The event: the special open day organised in Sacmi on the eve of the international Tecnargilla fair, held in Rimini. The star: the new casting station, which the 200 operators attending the event had the opportunity to observe as it produced WCs and washbasins.
Two presses were installed on the station, the first one, called AVI, for the production of WCs, and a second one, the ALV, for the manufacture of washbasins. Both were fully operative and served by a single robot. The biggest new development on show – one that sets the stage for a revolution in the field – was the extremely fast mould changeover system, which provides a competitive advantage that producers, especially those working at the high end of the market, can no longer do without given the burgeoning market demand for extreme dynamism and flexibility.
What attracted the visitors’ attention - so much so that the term ‘AVI System’ was coined and requests were made for this new sanitaryware production method to be applied on other machines and production processes – was the undeniable comparative advantage associated with mould changeover tasks as the AVI System reduces the required time by over 95%. The most commonly used technologies, in fact, have mould changeover procedures - for a complex 7-part WC – that last at least 10-12 hours: half that time is taken up by mould handling operations (carried out using fork lift trucks due to their considerable weight) and the rest by calibration of the piece pick and set-down paths effected by the robot.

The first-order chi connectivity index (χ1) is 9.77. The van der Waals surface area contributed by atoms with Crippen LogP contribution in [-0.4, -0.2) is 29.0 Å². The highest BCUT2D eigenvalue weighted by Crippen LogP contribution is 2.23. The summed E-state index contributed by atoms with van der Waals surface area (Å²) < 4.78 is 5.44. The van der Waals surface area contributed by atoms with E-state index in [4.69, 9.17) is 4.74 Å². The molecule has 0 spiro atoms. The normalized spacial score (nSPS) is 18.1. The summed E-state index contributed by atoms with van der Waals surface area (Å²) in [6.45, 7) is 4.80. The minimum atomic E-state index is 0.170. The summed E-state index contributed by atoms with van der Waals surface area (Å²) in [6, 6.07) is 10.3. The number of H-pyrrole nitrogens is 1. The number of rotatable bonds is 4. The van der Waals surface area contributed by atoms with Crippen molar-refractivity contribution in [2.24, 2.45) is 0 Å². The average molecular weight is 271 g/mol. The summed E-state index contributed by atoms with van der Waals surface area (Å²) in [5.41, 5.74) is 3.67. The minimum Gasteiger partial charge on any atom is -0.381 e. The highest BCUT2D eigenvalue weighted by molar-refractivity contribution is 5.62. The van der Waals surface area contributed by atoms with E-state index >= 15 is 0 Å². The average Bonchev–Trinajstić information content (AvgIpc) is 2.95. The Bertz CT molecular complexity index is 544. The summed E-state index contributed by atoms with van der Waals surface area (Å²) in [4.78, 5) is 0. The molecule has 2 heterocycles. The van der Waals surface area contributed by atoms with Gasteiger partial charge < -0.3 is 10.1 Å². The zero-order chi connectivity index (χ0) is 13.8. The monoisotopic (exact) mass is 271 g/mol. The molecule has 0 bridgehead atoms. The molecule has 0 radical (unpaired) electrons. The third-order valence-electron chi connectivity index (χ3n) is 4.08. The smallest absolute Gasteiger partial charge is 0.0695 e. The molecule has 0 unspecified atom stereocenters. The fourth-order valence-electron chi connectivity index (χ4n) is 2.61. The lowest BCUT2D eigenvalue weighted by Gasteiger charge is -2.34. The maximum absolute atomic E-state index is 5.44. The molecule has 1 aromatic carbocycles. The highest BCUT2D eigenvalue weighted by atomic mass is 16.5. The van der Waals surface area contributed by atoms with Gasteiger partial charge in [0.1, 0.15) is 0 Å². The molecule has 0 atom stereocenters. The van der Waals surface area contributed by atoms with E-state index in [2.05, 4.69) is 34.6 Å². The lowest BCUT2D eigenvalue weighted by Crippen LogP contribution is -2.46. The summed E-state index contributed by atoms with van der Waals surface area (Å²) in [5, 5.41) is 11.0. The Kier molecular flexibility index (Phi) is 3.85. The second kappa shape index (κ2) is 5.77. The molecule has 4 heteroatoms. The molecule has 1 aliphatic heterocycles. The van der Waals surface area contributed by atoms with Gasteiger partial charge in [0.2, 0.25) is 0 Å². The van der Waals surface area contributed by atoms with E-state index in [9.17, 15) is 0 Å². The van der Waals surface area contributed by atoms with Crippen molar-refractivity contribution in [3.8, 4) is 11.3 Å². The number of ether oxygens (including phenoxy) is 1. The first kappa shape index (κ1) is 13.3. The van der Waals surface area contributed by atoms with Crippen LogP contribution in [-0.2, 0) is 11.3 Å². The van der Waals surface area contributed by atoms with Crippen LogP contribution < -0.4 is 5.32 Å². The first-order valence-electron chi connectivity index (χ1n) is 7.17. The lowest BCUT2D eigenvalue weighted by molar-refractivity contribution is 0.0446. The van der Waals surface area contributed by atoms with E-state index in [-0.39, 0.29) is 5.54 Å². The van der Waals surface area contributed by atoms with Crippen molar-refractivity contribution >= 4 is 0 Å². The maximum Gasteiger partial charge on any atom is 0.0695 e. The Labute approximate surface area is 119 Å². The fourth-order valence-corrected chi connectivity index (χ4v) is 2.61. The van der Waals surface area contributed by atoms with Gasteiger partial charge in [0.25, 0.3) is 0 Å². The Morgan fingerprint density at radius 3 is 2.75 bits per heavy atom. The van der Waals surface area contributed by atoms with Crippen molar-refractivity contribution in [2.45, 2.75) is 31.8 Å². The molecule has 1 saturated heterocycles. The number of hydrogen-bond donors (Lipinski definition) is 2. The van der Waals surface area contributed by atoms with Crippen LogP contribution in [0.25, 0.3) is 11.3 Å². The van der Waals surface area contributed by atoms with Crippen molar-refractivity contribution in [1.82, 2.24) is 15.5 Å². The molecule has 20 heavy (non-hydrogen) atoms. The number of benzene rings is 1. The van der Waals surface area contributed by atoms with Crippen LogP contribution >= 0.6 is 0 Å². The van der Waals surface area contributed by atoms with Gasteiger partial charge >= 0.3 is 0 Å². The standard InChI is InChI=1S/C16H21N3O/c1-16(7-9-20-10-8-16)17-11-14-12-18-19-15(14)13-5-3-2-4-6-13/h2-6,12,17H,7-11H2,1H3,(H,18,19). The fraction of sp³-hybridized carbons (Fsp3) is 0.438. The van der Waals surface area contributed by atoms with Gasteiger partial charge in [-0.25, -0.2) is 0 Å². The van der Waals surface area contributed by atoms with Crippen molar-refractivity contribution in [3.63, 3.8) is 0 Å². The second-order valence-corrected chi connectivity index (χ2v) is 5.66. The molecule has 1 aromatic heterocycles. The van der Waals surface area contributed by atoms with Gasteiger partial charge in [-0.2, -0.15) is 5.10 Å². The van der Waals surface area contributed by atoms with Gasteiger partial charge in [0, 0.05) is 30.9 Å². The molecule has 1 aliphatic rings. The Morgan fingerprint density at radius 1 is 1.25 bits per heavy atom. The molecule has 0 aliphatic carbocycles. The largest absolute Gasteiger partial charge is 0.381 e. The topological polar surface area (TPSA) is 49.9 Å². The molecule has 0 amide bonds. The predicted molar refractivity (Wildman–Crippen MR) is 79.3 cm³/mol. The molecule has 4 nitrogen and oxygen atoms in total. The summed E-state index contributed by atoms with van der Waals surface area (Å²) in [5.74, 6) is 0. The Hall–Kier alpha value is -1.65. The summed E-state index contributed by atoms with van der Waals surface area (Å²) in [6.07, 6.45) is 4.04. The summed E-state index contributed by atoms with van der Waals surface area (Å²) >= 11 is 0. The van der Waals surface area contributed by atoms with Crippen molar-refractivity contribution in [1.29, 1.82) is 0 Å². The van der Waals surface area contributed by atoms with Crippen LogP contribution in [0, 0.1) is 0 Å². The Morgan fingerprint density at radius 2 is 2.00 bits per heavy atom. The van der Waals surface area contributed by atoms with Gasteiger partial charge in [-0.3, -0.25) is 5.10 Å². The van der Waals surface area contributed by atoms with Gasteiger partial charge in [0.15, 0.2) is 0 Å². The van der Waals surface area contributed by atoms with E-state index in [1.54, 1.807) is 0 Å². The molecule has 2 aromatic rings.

What participants at the Sacmi open day were able to see with their own eyes was the production of WCs and washbasins, with robot-handled changeovers of both moulds, and the subsequent production of a second type of both articles: all completed in just a few tens of minutes and with excellent results in terms of finished article quality.
The secret of the AVI System? A fully redesigned structure which allows fully automated removal of all the mould parts by robot (while, however, retaining the ability to install existing moulds already produced for traditional machines). This reduces inefficiencies and eliminates the need for low-added-value manual handling. Moreover, reduced machine weight allows the installation of devices that permit lateral or frontal tilting, thus enhancing flexibility. And thanks to the elimination of the hydraulic control unit, there are fewer maintenance requirements.
These, then, are the key advantages of the new casting station (exhibited on 24th September complete with anthropomorphic robot) which lets manufacturers handle, inside the station, all those devices already extensively tested by Sacmi on AVM stations. To complete the special pre-Technargilla event, the exhibition area featured a further station demonstrating automatic kiln car unloading, again fully automated, by robots featuring pick-up grippers that self-adapt to variations in WC morphology and a 3D scanner mounted directly on the robot itself: the latter can recognise WCs randomly arranged on the car and provides the robot with the instructions to pick them up and set them down in an orderly manner in the unloading zone.